You can see that these cases are very fact-specific. Broadly speaking, if your accident happens in an area where the highway authority implements a sensible gritting policy, prioritises the routes to be gritted and acts reasonably given its financial constraints, your claim is unlikely to succeed.

Cycling in the snow on the Bristol_Bath bike path.JPG

To avoid opening the floodgates to claims of this nature (there would be a wider application to pedestrians and motorists) it is not surprising that it is so difficult for cyclists to succeed with claims for damages following accidents caused by snow and ice.

It’s annoying that the main routes used by motor vehicles are the priority and therefore the perception that motor vehicles should be our primary mode of transport is reinforced. I really think local authorities should set aside a proportion of their gritting budget for keeping popular cycle paths and cycling routes safe for those of us who prioritise cycling.

After taking up cycling to commute between Bristol and Bath, Mark has seen all sorts of incidents and has become a keen advocate for cycling and protecting the rights of cyclists.

Mark is now lucky enough to combine his passion for cycling with his day job as a cycling solicitor at RWK Goodman.

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john1967 | 6 years ago

What are your rights if you get rammed of your bike and then get beaten up by a complete lunatic ?

Rider X replied to john1967 | 6 years ago

john1967 wrote:

What are your rights if you get rammed of your bike and then get beaten up by a complete lunatic ?

If we are following the typical news article comment sections, you need ask yourself:

  1. Were you wearing lyrca (especially if middle aged)?
  2. If you were not wearing lycra, where you any other clothing that a driver might find offensive (e.g.,  high vis jackets or vests are known to offend some driver's sensibilities)?
  3. Did the driver need to slow down or otherwise actively manage the vehicle while in your presence?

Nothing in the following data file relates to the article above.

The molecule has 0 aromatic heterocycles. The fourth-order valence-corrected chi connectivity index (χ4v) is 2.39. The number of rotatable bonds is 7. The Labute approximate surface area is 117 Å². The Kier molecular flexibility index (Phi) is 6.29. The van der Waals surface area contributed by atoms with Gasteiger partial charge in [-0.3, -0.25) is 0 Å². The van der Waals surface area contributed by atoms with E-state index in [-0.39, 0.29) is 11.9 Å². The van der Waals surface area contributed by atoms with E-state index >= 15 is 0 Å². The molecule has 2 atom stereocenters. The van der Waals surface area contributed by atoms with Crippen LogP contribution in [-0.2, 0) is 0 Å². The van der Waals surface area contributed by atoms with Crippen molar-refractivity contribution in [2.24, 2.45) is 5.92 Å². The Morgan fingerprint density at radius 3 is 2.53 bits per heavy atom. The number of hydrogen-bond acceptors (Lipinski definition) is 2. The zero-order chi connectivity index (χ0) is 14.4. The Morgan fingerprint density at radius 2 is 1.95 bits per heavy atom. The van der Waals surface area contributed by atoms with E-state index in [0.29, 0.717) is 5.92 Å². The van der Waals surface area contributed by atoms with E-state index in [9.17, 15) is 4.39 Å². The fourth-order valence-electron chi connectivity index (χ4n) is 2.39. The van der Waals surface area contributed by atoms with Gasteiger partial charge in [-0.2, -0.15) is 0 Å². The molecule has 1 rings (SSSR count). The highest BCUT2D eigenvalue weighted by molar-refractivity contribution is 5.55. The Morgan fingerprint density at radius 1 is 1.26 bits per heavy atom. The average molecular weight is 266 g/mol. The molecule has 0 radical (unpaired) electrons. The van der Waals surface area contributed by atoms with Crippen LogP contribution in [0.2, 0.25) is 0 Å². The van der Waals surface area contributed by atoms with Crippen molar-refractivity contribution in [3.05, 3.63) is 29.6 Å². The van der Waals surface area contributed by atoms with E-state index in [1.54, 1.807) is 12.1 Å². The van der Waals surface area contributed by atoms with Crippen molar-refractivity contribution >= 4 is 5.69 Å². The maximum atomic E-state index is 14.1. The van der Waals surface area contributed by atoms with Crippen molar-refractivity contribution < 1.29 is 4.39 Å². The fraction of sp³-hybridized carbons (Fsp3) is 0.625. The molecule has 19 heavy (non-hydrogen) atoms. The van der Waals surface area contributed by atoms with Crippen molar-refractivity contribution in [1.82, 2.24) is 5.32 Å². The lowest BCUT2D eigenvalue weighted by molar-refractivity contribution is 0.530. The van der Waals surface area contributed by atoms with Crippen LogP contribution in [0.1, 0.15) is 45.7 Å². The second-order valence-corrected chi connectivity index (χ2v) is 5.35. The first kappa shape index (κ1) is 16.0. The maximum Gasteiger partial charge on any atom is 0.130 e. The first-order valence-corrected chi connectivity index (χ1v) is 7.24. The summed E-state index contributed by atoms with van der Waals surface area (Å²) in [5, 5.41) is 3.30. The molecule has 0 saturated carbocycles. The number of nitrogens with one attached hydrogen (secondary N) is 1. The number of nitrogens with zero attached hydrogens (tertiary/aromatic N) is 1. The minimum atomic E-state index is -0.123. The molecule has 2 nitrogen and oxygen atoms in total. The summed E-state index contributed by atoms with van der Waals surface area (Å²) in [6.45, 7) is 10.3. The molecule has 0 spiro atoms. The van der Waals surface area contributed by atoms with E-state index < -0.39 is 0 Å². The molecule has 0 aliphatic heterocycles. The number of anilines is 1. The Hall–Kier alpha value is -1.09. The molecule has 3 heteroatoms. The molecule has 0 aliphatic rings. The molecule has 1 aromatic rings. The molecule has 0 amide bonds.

4. Did you in any way engage with the driver (i.e., a wave, gesture, vocal interaction, or made eye contact)?
  5. Did the driver have an interaction with another cyclist prior to your interaction?
  6. Did you fail to pay the non-existing road tax?
  7. Was there any other action or interaction that may have transpired where you offended the sensibilities of the driver in any way?

If you can answer "yes" to any of these questions then you unfortunately incited the diver to take aggressive and violent actions against you. The court of public opinion now finds you guilty. If you can answer "no" to all of these questions, you can probably answer "yes" at some point in your life, therefore the court of public opinion now finds you guilty.

tonyleatham replied to john1967 | 6 years ago

john1967 wrote:

What are your rights if you get rammed of your bike and then get beaten up by a complete lunatic ?

Practically none, even if you have footage, witness statements and a confession

Crazyhorse replied to john1967 | 6 years ago
1 like

john1967 wrote:

What are your rights if you get rammed of your bike and then get beaten up by a complete lunatic ?

If you have compelling evidence then you MUST pursue. If you are a British Cycling member their legal team will advise. 

This happened to me in the Spring, fortunately in an urban area where there were at least three witnesses. Avon & Somerset Police pursued a prosecution and the offender pleaded guilty in court to careless driving and assault. Although dangerous driving would certainly have been more appropriate, the offender received 240 hours community service and a 6 month driving ban. I'm now pursuing a civil case for damages. I hope this not only deters this individual in future, but also sends a signal to other 'careless' drivers that this is not accepted on UK roads.